The Biden administration could be at the point where they might want to consider calling in the National Guard, or at least via a proxy, having governors deploy Guardsmen to address the mounting supply chain crisis at ports. President Biden’s directive last month to stomp out logjams at Southern California ports is failing miserably as a record number of container ships are now anchored offshore.
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According to a tweet from Marine Exchange, 111 container ships are anchored outside the ports of Los Angeles and Long Beach, a new record high. This breaks the prior record of 108 on Oct. 21.
RPT 11/9: 168 total ships inport LA/LB including 103 at anchor or loitering & 65 at berths. Of the 168, 111 are container ships including 81 at anchor or loitering & 30 at berth. 55 vessels loitering; 49 container ships, 3 tankers, 2 bulk, 1 general cargo. https://t.co/5aY5tY73aY pic.twitter.com/B53euBcvwk
— Marine Exchange (@MXSOCAL) November 9, 2021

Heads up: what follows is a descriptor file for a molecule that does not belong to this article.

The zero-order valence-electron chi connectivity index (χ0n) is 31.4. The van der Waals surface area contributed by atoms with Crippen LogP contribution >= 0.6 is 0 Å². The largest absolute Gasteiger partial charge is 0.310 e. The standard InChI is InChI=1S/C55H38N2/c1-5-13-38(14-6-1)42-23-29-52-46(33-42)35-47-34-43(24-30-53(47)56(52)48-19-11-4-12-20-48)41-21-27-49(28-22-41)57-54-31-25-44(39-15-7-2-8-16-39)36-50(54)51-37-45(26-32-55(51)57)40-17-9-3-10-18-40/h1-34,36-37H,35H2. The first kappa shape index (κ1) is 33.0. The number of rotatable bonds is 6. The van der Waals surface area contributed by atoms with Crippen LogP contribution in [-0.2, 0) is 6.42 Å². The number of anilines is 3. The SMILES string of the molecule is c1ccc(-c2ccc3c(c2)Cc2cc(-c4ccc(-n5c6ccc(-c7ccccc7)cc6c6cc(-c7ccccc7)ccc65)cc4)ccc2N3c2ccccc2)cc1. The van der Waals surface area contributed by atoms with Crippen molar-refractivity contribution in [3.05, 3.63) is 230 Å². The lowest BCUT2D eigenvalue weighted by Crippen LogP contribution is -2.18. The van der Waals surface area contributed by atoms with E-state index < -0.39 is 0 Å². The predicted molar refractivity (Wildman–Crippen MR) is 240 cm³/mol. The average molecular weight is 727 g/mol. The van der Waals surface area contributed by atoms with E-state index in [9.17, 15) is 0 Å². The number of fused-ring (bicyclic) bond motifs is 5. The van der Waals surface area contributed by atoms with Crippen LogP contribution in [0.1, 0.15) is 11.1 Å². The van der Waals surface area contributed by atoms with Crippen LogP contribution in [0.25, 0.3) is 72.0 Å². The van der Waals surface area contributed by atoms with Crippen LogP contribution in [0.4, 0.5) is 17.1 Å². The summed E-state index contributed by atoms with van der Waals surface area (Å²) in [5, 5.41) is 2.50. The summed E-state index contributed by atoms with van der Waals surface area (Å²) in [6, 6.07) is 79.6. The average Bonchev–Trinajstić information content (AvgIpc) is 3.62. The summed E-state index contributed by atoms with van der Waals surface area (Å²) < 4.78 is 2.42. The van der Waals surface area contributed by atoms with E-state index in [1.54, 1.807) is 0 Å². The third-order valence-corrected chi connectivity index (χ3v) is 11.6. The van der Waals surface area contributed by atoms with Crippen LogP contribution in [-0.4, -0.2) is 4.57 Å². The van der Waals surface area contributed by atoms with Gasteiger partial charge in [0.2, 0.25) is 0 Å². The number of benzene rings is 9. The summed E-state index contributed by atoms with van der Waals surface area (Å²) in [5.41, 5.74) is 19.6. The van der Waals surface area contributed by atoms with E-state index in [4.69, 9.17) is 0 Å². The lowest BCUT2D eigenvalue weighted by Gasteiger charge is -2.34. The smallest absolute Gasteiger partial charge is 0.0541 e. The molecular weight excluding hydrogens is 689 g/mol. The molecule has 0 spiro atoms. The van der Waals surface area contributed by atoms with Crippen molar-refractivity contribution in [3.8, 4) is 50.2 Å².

A traffic jam of vessels of the twin ports.
The ugly truth is that congestion at the twin ports, responsible for 40% of all shipping containers entering the U.S., cannot be solved overnight with Biden’s 24/7 port directive. It’s beginning to look like the directive was nothing more than a political ploy to push the infrastructure bill.
Biden is in ‘deep ship,’ and his administration knows it. They’ve been searching for other ideas to alleviate port congestion. One has been weighing the use of the National Guard. That could be the next step as congestion continues to mount and millions of gifts might not make it under the Christmas tree this holiday season.
Recent data published by trade magazine American Shipper shows containers at the twin ports have risen to 60,000 that have been dockside for more than nine days. A combination of warehouses, trucking, and labor issues are making things worse for ports that have increased wait times for vessels.
The size of the logjam is unprecedented. Importers from Apple to Costco warned about port congestion in their third-quarter earnings calls. S&P 500 executives said “supply chain” and other related terms about 3,000 times on earnings calls this year. In October, the number of times “supply chain” was mentioned in Bloomberg articles hit a record high.